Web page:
Linda Koutrouba and Linda Kelleher had no clue why they would be called to the principal’s office in Burlington High. This was September of 1972, the very start of the school year. How could they be in trouble already? They were both seniors, on track to graduate the following spring from the brand new high school building on Cambridge Street. They didn’t really know each other. They didn’t have much in common except their initials.
But that’s exactly why FBI agents were sitting in the principal’s office waiting to chat with them. Their initials were very interesting. The FBI needed to track down the owner of a Burlington High class ring they had recovered. It looked just like this one, and it had some mysterious initials on the inside.
Both Lindas had received their class rings at the end of their junior year, just before summer break. Then Linda Koutrouba promptly lost hers at this Beach Boys concert on Boston Common on August 23, 1972.
How could she lose her class ring after just a few weeks? “I always play with my rings and tear up napkins and anything else in front of me,” she says. “So my friends call me ‘fingies.’ I suspect I was twirling and playing with my ring while watching the concert and never realized it came off. I was really bummed, but I knew searching for it was a lost cause at Boston Common with thousands of people.”
Soon after the concert, the FBI recovered a Burlington High School ring, but not in Boston. Not even close. It was in Georgia. The inside of the ring bore the initials “LJK.” Sounds easy enough to track down the owner, right? Just visit Burlington High and ask around a bit. Oh, but there was a problem. Which Burlington? There are many.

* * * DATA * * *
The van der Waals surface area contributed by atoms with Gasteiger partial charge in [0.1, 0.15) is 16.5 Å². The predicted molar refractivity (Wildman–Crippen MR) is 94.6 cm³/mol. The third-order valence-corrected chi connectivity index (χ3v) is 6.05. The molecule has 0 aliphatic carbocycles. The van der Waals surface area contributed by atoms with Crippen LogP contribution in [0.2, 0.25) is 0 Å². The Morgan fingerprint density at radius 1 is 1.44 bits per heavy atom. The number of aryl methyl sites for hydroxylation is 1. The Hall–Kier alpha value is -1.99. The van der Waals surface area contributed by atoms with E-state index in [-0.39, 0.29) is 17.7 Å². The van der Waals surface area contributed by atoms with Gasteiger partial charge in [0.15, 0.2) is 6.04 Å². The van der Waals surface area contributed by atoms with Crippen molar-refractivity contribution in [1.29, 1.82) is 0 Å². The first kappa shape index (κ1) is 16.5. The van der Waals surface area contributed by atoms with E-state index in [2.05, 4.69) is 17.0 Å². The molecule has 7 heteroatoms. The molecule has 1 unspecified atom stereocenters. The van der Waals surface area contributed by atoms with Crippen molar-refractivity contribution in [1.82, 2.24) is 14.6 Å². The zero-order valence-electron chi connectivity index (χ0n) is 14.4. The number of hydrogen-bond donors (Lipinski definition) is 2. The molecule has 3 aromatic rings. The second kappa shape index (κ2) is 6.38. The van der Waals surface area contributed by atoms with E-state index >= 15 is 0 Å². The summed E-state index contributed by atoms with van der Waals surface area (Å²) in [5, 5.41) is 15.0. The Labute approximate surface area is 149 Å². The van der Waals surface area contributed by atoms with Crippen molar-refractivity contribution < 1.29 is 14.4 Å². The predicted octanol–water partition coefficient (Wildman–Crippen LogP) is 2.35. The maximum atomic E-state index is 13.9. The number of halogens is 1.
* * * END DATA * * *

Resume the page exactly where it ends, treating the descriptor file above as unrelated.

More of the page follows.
After a month of ringing school doorbells, the FBI had finally arrived in Burlington, Massachusetts. Agents were sitting face-to-face with two seniors who had “L” first names and “K” last names. One of the agents asked Linda Kelleher, “Do you still have your class ring?” She did indeed, so the ring couldn’t be hers. Besides, her middle name is Mary, so her ring says “LMK,” not “LJK.” Here it is.
Another agent asked Linda Koutrouba, “Do you have yours?” No, she didn’t! And her middle initial is Jean. At last, the FBI had found LJK, the owner of the ring!
Now it was time to break the news. “We found your ring on the finger of a dead man lying in a ditch in Georgia. Would you like your ring back when the case is finished?” No, she definitely did not want it back. So Linda Koutrouba’s “LJK” ring might still be sitting in the FBI crime lab.
Both Lindas, mere teens at the time, turned the page mentally and went back to school, eager to move on. They didn’t ask for any information about how the ring ended up where it did. Burlington Retro submitted a request via the Freedom of Information Act, but the FBI won’t talk to a “third party” due to privacy law. Linda Koutrouba is still awaiting a response to her own request. Maybe the FBI will consider her a second party and turn over the facts of the case.
If the FBI won’t talk to Linda, we might never learn about . . .
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